After lunch we settled down with Amelia playing outside and the rest of the family relaxing. I then came up on 15m RTTY for a while, again easily working a string of Japanese stations as well as NA, SA and Australia. After a while I moved back to 20m, first on FT8 and then on SSB. I really was struggling on 20m however as there was a local S5-7 noise source I couldnt find that rendered 20m almost useless. It contributed over the first few days to no contacts at all with Europe. The terrible solar conditions as a geomagnetic storm raged didn’t help either.
After another home cooked dinner, I tuned to 30m, again running FT8 for a few contacts before moving down to 40m until about 0900.
Tonight was going to be the next big test of 160m, as earlier in the day I had been contacted by JA2WYN and had been asked if I could run Split Frequency for Japan, with my station transmitting on 1840kHz while the Japanese amateurs transmitted on 1908kHz. I had some doubts with the efficiency of my antenna on that band, but none the less we gave it a try. After announcing on the cluster network what we were doing, I called CQ JA E6AG AH51 on 1840, and listened for responses on 1908kHz. A happy grin broke out when I was answered first by Tom JA2WYN, followed by JA2NDQ, then JA4DND, JA4OZR, JA1RTX, JH4UYB and JE4CIL! Certainly that was the first time from anywhere I had worked Japan on 160m, and I suspect it gave a new band to most if not all those who worked me!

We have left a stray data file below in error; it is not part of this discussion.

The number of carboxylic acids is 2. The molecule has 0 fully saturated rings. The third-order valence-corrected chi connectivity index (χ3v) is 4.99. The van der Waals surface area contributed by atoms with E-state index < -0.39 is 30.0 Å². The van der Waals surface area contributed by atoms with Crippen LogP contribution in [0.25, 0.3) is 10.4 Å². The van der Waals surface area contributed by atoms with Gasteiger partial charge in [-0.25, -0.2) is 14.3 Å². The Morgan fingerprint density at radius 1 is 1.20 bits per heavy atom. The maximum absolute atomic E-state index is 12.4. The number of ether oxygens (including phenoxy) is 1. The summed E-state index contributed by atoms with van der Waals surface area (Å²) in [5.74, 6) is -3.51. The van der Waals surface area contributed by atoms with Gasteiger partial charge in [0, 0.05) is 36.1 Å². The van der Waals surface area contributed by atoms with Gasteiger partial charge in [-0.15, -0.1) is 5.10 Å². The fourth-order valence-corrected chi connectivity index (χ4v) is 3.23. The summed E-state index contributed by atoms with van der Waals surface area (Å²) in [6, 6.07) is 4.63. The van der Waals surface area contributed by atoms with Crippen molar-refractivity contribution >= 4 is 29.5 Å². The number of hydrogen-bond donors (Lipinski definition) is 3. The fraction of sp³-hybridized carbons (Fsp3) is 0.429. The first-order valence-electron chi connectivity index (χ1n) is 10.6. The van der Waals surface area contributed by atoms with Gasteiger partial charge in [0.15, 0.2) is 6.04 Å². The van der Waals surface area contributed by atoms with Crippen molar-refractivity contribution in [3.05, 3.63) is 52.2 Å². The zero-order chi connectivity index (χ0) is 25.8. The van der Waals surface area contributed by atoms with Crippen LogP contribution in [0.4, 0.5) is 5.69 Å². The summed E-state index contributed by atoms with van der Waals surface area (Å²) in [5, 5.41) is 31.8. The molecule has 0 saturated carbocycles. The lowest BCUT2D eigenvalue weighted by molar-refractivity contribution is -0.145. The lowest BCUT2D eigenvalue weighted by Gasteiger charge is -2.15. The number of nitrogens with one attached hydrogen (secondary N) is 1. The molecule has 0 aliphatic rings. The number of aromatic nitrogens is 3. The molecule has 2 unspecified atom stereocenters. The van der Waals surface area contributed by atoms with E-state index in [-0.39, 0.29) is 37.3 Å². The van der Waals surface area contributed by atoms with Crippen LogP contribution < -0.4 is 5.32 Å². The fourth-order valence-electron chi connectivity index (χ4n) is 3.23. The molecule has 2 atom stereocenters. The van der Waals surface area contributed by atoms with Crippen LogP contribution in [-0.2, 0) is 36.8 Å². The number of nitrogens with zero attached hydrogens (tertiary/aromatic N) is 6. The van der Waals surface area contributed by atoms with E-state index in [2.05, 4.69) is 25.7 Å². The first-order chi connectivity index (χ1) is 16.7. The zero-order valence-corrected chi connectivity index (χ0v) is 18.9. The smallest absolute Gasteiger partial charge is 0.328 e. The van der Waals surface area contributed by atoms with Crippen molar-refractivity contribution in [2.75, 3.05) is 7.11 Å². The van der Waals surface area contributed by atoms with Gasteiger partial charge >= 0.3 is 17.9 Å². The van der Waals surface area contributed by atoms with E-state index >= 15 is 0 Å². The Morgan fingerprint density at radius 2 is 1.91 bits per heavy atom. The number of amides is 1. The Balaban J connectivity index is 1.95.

I then made a few more contacts on 20m and 80m before calling it a night at 1220z (1:20am).
Saturday turned into another day for playing with antennas. Having realized I wasnt going to get anywhere with my S7 noise floor on 20m I started loooking for alternatives. Moving the 160/80m antenna the previous day had forced me to move the high band vertical as well, and that had quietened it down a little (it was now more S5 than 7) which suggested something in the house was the source (we never did find it mind you). Moving the dipole closer to the house on the second day had also increased the noise floor on 160/80m too. So out we tramped again and looked for somewhere we could get the antennas much further away.